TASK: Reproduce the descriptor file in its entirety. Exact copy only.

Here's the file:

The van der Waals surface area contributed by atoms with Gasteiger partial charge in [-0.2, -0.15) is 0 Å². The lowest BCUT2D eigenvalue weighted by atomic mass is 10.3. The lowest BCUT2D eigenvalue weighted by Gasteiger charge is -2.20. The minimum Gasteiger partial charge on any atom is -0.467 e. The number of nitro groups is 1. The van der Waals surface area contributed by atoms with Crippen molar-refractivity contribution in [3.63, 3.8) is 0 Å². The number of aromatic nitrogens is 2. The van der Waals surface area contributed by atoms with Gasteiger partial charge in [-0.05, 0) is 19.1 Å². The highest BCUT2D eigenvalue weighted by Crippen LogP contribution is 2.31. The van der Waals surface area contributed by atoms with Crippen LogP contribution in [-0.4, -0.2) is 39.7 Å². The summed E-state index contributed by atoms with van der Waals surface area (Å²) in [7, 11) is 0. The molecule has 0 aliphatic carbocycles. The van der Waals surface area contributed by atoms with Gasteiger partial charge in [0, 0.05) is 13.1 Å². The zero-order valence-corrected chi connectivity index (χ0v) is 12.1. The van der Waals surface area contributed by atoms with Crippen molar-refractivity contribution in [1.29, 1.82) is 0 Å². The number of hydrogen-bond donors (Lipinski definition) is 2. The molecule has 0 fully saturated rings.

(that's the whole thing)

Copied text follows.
The van der Waals surface area contributed by atoms with Gasteiger partial charge in [-0.2, -0.15) is 0 Å². The lowest BCUT2D eigenvalue weighted by atomic mass is 10.3. The lowest BCUT2D eigenvalue weighted by Gasteiger charge is -2.20. The minimum Gasteiger partial charge on any atom is -0.467 e. The number of nitro groups is 1. The van der Waals surface area contributed by atoms with Crippen molar-refractivity contribution in [3.63, 3.8) is 0 Å². The number of aromatic nitrogens is 2. The van der Waals surface area contributed by atoms with Gasteiger partial charge in [-0.05, 0) is 19.1 Å². The highest BCUT2D eigenvalue weighted by Crippen LogP contribution is 2.31. The van der Waals surface area contributed by atoms with Crippen LogP contribution in [-0.4, -0.2) is 39.7 Å². The summed E-state index contributed by atoms with van der Waals surface area (Å²) in [7, 11) is 0. The molecule has 0 aliphatic carbocycles. The van der Waals surface area contributed by atoms with Gasteiger partial charge in [0, 0.05) is 13.1 Å². The zero-order valence-corrected chi connectivity index (χ0v) is 12.1. The van der Waals surface area contributed by atoms with Crippen molar-refractivity contribution in [1.29, 1.82) is 0 Å². The number of hydrogen-bond donors (Lipinski definition) is 2. The molecule has 0 fully saturated rings.